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San Diego's tough-love Second Chance program gets ex-convicts ready for jobs

October 14, 2009 |  8:17 am


As the unemployment rate soars, Scott Silverman is trying to get ex-convicts ready to find jobs in San Diego County.

The Second Chance program uses a tough-love approach to prepare its students for what Silverman, the founder and executive director, calls the crucial eight seconds when a job applicant first meets a potential boss.

Silverman is relentless in his questioning of students. "You're not sure, you can't even look me in the eye," he says when one flubs an easy question about why he wants a job.

Second Chance began 16 years ago on small donations in a rundown building. Now, its permanent home is a spacious former government building in the racially diverse neighborhood of Encanto. Temporarily, the program has relocated to Chula Vista while the building is being remodeled to accomodate more students and more classrooms.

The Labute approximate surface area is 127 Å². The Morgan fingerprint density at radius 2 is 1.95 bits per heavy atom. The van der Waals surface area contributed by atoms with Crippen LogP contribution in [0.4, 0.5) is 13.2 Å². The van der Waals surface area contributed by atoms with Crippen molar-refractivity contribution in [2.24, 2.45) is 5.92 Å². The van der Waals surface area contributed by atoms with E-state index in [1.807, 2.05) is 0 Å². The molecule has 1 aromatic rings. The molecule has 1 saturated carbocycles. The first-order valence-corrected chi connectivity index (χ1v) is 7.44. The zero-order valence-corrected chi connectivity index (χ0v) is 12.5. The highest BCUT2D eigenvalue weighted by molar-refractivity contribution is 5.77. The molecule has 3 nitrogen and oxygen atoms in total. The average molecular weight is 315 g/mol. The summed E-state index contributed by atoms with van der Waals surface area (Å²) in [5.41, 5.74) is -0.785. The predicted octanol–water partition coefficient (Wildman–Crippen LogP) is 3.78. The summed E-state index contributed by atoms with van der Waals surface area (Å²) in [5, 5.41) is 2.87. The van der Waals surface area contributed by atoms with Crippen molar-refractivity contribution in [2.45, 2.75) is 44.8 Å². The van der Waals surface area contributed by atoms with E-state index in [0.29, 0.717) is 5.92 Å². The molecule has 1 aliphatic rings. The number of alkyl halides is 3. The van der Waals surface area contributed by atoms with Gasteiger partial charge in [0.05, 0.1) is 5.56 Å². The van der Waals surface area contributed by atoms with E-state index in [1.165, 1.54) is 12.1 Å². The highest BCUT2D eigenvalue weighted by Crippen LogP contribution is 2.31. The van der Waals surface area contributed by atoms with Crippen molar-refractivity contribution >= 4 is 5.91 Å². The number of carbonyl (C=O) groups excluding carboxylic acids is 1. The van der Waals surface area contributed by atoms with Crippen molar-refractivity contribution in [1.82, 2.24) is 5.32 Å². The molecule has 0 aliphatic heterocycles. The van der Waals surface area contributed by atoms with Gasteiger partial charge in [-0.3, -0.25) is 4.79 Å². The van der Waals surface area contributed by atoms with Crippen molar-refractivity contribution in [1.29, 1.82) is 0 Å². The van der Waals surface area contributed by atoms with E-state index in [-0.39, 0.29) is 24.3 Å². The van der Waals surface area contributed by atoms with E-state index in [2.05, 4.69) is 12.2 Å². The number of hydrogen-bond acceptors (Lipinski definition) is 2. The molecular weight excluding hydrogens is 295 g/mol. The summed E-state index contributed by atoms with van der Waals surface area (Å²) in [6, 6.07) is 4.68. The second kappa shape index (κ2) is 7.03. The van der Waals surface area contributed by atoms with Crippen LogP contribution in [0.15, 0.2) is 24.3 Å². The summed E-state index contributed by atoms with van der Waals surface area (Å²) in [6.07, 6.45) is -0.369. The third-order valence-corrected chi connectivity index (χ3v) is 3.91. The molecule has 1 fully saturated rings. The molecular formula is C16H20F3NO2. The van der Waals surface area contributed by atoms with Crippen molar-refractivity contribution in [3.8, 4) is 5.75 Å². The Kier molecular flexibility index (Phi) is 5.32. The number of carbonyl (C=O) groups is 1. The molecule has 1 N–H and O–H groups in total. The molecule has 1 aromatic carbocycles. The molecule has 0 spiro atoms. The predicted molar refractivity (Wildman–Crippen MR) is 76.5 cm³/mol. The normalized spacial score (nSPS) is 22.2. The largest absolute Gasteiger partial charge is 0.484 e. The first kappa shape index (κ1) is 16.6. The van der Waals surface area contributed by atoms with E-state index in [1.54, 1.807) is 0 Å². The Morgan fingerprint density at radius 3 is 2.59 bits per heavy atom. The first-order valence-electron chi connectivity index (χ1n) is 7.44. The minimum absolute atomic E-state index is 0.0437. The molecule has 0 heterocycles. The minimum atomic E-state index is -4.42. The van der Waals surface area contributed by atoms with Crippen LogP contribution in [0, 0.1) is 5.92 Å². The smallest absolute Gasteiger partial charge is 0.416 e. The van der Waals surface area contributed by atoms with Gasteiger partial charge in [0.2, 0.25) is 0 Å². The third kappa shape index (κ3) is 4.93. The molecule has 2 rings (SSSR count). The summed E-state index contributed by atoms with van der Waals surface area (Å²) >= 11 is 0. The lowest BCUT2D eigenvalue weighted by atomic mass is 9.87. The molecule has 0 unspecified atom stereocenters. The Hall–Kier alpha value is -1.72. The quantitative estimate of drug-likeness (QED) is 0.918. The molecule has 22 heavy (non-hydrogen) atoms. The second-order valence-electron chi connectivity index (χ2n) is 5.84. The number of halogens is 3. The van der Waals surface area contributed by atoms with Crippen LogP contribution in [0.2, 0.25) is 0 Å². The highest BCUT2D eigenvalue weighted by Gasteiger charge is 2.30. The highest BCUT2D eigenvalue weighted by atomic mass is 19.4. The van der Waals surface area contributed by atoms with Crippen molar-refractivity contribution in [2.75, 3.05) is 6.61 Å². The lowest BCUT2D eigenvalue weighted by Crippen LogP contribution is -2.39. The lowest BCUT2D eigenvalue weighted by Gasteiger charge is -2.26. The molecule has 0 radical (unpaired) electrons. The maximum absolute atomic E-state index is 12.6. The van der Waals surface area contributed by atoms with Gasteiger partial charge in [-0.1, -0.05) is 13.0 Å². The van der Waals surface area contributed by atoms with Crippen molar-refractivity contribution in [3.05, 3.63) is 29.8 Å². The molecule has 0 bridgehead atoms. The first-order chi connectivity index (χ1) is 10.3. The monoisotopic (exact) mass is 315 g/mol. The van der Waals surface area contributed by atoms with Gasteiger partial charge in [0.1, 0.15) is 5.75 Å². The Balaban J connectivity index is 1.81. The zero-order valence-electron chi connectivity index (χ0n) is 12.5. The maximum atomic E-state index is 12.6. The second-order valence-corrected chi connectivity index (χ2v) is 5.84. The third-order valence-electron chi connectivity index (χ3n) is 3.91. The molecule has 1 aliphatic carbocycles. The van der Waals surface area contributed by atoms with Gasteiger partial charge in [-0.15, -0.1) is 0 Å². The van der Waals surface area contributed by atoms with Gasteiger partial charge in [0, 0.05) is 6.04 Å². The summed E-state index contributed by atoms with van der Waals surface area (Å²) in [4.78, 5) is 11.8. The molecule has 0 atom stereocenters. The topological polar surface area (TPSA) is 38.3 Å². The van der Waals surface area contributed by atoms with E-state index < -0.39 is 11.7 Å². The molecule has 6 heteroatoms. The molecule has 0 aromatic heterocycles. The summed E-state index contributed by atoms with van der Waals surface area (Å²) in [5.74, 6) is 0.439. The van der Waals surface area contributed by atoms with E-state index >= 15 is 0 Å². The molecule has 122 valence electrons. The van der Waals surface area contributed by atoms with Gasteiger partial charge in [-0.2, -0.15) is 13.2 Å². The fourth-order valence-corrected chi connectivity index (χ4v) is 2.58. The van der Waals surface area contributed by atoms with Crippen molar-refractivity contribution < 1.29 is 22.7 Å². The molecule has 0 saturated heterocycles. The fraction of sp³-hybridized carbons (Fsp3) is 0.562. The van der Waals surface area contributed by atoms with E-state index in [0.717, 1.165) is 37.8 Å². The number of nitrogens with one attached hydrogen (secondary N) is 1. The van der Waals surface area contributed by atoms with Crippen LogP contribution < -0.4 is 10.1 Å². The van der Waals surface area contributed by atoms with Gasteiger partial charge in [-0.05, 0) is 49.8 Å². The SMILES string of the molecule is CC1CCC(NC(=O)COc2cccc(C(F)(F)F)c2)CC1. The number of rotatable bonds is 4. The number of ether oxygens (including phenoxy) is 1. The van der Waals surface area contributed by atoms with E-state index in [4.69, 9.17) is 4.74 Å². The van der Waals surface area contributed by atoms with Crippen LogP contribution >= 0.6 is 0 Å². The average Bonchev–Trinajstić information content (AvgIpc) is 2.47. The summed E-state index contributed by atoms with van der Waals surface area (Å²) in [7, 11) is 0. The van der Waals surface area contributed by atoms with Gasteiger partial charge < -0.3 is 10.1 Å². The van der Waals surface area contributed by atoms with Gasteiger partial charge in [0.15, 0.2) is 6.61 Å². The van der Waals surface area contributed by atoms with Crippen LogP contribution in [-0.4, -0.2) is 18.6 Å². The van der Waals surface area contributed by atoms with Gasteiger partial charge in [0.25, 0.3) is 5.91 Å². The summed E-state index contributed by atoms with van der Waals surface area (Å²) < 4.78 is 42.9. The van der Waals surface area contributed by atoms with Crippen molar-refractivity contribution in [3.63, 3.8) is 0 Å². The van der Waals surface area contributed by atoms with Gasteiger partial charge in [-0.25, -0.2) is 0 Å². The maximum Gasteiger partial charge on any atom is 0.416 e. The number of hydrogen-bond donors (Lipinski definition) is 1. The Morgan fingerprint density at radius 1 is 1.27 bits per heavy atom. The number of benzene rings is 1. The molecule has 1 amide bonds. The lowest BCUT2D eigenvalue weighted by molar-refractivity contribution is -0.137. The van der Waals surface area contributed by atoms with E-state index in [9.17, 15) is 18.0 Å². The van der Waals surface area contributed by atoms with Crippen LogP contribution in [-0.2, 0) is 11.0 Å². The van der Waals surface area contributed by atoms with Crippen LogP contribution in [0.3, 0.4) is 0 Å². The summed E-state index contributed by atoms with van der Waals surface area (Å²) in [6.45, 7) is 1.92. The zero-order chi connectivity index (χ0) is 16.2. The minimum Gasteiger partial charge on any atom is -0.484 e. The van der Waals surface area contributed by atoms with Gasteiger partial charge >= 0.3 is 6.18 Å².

Silverman and his supporters believe his program could be an answer to the state's sky-high recidivism rate among ex-offenders, particularly with the state on the verge of releasing thousands of  prisoners without supervision in an effort to relieve overcrowding.

Prisons, Silverman says, have been a dismal failure in getting inmates ready to re-enter society and avoid returning to crime.

"You can't rehabilitate a guy living with a guy named Bubba," Silverman says. "You have to wait until he gets out, gets away from Bubba."

Click here for the full story on San Diego's Second Chance program.

-- Tony Perry in San Diego

Photo: Scott Silverman and the Second Chance philosophy. Credit: Los Angeles Times / Don Bartletti